Child marriages a rife in Chipinge

Child marriages rife in Zimbabwe

CHILD marriages are rife in Chipinge, with poverty and harmful cultural practices being cited as major drivers for the social scourge that also drives the spread of HIV and Aids, a district official has said.

Chipinge remains one of the country’s hotspots in terms of women and child rights abuse. Case studies from students and sex workers in Checheche show that 70% of girls between the age of 14 and 17 were married. Families are marrying off their teenage daughters to older men with better economic means.

The situation has been worsened by successive droughts since 2005 and the effects of Cyclone Idai, which washed away means of livelihoods.

Speaking during a Platform for Youth and Community Development regional annual general meeting held in Chibuwe on Monday, gender and advocacy officer Cynthia Gwenzi said there were many cases of child marriages in the area and the situation has been worsened by the porous border with South Africa.

“Since Chipinge is close to South Africa, girls are at a great disadvantage. When the so called majoni (local people residing in South Africa) come back home they will be flashing cash and cellphones to attract young girls resulting in such marriages,” said Gwenzi.

She urged youths to preserve their youthhood and not be lured into sexual activities.

“It is a good thing to be proud of what you are. You have to preserve your youthhood and not to rush into marriage. There are lots problems in marriages so take your time. Don’t allow your brothers from SA to jeorpadise your future,” she said. “They will flash money and other things but remain calm and enjoy your youthhood. As girls we have challenges of daily needs which may lure us in fake relationships which will ruin our future,”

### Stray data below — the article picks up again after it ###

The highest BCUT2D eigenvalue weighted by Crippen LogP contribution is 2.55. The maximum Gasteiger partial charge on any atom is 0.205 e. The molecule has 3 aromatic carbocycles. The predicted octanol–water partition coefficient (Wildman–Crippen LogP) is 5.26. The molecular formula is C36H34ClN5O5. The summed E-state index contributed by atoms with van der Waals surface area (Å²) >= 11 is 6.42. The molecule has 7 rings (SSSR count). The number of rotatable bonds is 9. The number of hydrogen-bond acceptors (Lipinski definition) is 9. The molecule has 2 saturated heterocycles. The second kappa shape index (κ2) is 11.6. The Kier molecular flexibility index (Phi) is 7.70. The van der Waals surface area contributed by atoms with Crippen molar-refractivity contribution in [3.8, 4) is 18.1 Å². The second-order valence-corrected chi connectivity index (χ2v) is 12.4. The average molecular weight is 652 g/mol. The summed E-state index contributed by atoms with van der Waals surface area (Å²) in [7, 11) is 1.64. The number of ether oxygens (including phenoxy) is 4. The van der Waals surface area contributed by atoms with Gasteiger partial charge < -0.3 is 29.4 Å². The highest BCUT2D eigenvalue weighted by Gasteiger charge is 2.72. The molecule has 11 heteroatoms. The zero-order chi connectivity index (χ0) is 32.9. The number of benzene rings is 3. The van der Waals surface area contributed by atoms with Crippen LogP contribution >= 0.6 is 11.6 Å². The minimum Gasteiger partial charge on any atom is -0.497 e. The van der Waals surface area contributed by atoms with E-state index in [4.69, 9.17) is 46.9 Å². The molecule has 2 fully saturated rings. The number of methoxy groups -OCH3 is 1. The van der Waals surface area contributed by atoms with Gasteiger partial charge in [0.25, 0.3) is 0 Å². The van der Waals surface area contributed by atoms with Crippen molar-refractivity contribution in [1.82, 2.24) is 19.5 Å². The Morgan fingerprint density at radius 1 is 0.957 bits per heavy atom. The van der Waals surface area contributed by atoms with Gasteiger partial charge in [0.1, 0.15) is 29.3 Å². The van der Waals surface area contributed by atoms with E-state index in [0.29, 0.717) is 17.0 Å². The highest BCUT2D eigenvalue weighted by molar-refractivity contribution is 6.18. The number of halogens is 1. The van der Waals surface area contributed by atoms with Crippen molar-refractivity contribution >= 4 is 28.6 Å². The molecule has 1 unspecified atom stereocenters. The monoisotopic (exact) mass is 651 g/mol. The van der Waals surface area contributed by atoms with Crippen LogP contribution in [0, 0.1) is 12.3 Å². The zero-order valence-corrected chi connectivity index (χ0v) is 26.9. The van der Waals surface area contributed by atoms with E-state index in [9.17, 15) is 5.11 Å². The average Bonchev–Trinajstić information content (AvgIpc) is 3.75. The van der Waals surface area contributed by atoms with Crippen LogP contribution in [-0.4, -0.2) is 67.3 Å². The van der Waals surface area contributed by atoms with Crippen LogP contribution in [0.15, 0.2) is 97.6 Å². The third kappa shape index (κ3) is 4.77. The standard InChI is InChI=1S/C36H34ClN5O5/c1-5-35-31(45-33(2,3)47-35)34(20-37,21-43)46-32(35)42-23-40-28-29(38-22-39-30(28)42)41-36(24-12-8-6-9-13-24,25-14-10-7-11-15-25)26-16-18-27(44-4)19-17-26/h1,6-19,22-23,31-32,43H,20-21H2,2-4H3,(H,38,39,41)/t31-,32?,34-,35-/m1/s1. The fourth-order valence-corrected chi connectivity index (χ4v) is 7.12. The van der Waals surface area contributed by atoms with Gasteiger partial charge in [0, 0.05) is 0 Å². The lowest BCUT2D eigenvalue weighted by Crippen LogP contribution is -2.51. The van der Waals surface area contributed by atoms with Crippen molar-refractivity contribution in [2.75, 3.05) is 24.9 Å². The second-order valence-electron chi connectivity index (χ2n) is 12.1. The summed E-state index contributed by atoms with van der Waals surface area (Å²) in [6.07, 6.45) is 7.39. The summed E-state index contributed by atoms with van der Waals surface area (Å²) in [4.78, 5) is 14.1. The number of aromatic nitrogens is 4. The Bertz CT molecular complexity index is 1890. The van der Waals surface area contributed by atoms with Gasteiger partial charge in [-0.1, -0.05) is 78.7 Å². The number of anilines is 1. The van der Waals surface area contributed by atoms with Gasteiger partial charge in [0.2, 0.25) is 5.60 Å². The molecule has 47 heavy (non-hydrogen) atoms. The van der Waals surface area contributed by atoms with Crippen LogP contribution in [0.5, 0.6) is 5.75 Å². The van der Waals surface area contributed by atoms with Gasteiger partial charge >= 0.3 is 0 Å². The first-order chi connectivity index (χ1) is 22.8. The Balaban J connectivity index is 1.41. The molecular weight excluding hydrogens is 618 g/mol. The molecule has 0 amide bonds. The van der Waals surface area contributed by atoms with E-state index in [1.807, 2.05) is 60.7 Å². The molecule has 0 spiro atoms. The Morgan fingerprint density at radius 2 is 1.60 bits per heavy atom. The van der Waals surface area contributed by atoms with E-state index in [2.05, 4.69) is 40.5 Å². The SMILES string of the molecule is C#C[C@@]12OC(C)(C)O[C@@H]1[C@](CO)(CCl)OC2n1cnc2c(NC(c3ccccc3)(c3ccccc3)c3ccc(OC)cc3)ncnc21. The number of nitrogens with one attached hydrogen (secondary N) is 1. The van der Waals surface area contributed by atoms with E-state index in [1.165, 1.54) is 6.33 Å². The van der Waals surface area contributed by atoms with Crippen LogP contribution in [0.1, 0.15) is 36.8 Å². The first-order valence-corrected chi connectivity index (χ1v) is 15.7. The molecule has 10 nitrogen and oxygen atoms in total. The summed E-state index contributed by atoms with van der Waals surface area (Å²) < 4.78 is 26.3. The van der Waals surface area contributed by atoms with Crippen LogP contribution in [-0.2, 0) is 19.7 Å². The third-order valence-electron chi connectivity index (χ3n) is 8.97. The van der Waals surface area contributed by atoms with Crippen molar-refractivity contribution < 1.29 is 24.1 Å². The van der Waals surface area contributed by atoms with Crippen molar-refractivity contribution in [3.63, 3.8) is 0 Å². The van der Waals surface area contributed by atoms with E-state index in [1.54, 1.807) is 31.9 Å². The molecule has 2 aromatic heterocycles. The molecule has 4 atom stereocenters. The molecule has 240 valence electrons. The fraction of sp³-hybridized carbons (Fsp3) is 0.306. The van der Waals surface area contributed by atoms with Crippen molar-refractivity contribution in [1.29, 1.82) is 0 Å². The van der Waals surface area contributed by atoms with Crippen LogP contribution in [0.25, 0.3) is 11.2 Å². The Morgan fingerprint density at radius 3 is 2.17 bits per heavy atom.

Effort Manono from Checheche said child marriages were a problem in his community and called on the government to act urgently.

“Most poor families in Checheche cannot afford to send two or three children to school simultaneously, so they end up prioritising boys ahead of girls. This is the reason why you find so many children being married before they reach the age 18. For example, Checheche High School enrolled 187 Form 4 girls, but only 87 wrote their final exams which is close to 47%, so the government should take urgent measures to curb this crisis,” Manono said.

He also noted that religion was also a major driver behind child marriages as the so-called prophets marry virgin girls purporting to have been given to them by the Holy Spirit.

Another Checheche resident applauded efforts by PYCD, but called for a multi-pronged approach to the problem.

“It is good that something is being done now, but I believe the intensity of the problem calls for a multifaceted approach because some of the victims are not willing to open up about their experiences,” he said.

According to Plan International Zimbabwe, child marriages violate the fundamental human rights of girls and boys, but disproportionately affects girls. Girls are denied their right to a consensual marriage as well as their right to education, protection, economic engagement and reproductive health care.

Through its flagship, Because I am a girl, campaign it has been working with communities including Chipinge to educate traditional leaders, media and the government about the dangers of child marriage.


By Success Majaramhepo

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